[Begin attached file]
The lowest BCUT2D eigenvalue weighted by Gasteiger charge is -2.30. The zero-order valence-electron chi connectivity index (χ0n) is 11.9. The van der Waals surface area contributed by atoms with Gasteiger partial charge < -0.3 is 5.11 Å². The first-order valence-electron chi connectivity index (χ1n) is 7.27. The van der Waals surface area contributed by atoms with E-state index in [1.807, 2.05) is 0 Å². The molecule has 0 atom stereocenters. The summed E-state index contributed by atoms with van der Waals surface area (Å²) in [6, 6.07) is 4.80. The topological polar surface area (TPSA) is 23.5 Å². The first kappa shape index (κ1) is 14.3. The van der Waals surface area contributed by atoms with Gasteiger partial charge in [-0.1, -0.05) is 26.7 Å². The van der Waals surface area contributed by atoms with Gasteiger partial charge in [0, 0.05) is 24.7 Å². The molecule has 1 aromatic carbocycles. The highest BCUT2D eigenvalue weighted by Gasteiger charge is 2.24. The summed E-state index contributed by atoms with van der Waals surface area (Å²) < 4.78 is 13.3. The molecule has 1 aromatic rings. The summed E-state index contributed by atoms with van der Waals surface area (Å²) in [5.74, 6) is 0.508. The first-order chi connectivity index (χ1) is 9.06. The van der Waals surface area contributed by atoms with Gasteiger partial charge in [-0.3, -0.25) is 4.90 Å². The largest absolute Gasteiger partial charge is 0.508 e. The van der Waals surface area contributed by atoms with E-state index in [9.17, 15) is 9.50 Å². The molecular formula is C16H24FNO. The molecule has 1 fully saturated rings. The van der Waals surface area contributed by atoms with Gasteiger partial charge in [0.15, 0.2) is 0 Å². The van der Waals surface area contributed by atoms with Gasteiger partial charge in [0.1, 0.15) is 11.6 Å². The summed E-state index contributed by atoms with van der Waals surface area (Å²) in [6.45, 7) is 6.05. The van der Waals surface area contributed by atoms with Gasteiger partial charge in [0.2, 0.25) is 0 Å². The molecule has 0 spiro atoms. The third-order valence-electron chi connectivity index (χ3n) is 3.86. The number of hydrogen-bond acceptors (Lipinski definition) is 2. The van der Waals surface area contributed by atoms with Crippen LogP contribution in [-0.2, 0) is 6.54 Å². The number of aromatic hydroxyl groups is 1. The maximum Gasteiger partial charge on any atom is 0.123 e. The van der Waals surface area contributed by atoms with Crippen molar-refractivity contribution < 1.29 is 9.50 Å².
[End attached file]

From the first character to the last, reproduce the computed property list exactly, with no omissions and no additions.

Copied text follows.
The lowest BCUT2D eigenvalue weighted by Gasteiger charge is -2.30. The zero-order valence-electron chi connectivity index (χ0n) is 11.9. The van der Waals surface area contributed by atoms with Gasteiger partial charge < -0.3 is 5.11 Å². The first-order valence-electron chi connectivity index (χ1n) is 7.27. The van der Waals surface area contributed by atoms with E-state index in [1.807, 2.05) is 0 Å². The molecule has 0 atom stereocenters. The summed E-state index contributed by atoms with van der Waals surface area (Å²) in [6, 6.07) is 4.80. The topological polar surface area (TPSA) is 23.5 Å². The first kappa shape index (κ1) is 14.3. The van der Waals surface area contributed by atoms with Gasteiger partial charge in [-0.1, -0.05) is 26.7 Å². The van der Waals surface area contributed by atoms with Gasteiger partial charge in [0, 0.05) is 24.7 Å². The molecule has 1 aromatic carbocycles. The highest BCUT2D eigenvalue weighted by Gasteiger charge is 2.24. The summed E-state index contributed by atoms with van der Waals surface area (Å²) < 4.78 is 13.3. The molecule has 1 aromatic rings. The summed E-state index contributed by atoms with van der Waals surface area (Å²) in [5.74, 6) is 0.508. The first-order chi connectivity index (χ1) is 9.06. The van der Waals surface area contributed by atoms with Gasteiger partial charge in [-0.3, -0.25) is 4.90 Å². The largest absolute Gasteiger partial charge is 0.508 e. The van der Waals surface area contributed by atoms with E-state index in [9.17, 15) is 9.50 Å². The molecular formula is C16H24FNO. The molecule has 1 fully saturated rings. The van der Waals surface area contributed by atoms with Gasteiger partial charge in [0.15, 0.2) is 0 Å². The van der Waals surface area contributed by atoms with Gasteiger partial charge in [0.1, 0.15) is 11.6 Å². The summed E-state index contributed by atoms with van der Waals surface area (Å²) in [6.45, 7) is 6.05. The van der Waals surface area contributed by atoms with Gasteiger partial charge in [0.2, 0.25) is 0 Å². The molecule has 0 spiro atoms. The third-order valence-electron chi connectivity index (χ3n) is 3.86. The number of hydrogen-bond acceptors (Lipinski definition) is 2. The van der Waals surface area contributed by atoms with Crippen LogP contribution in [-0.2, 0) is 6.54 Å². The number of aromatic hydroxyl groups is 1. The maximum Gasteiger partial charge on any atom is 0.123 e. The van der Waals surface area contributed by atoms with Crippen molar-refractivity contribution < 1.29 is 9.50 Å².